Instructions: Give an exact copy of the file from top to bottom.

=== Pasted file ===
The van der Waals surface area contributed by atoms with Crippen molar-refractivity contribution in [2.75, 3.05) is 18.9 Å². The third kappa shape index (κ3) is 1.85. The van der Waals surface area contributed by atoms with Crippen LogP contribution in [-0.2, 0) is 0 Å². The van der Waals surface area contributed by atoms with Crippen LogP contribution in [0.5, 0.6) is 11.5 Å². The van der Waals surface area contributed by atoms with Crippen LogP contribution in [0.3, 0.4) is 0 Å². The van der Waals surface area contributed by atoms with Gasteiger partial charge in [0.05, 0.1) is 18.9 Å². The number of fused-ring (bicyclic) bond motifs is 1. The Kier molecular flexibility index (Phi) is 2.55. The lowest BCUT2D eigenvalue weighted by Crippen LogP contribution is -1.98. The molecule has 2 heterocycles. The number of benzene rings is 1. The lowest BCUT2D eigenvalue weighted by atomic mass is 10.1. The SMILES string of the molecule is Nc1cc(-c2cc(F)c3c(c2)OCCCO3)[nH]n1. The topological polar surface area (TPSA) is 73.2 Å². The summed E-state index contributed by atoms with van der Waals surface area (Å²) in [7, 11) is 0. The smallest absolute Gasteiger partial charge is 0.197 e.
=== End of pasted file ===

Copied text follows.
The van der Waals surface area contributed by atoms with Crippen molar-refractivity contribution in [2.75, 3.05) is 18.9 Å². The third kappa shape index (κ3) is 1.85. The van der Waals surface area contributed by atoms with Crippen LogP contribution in [-0.2, 0) is 0 Å². The van der Waals surface area contributed by atoms with Crippen LogP contribution in [0.5, 0.6) is 11.5 Å². The van der Waals surface area contributed by atoms with Crippen LogP contribution in [0.3, 0.4) is 0 Å². The van der Waals surface area contributed by atoms with Gasteiger partial charge in [0.05, 0.1) is 18.9 Å². The number of fused-ring (bicyclic) bond motifs is 1. The Kier molecular flexibility index (Phi) is 2.55. The lowest BCUT2D eigenvalue weighted by Crippen LogP contribution is -1.98. The molecule has 2 heterocycles. The number of benzene rings is 1. The lowest BCUT2D eigenvalue weighted by atomic mass is 10.1. The SMILES string of the molecule is Nc1cc(-c2cc(F)c3c(c2)OCCCO3)[nH]n1. The topological polar surface area (TPSA) is 73.2 Å². The summed E-state index contributed by atoms with van der Waals surface area (Å²) in [7, 11) is 0. The smallest absolute Gasteiger partial charge is 0.197 e.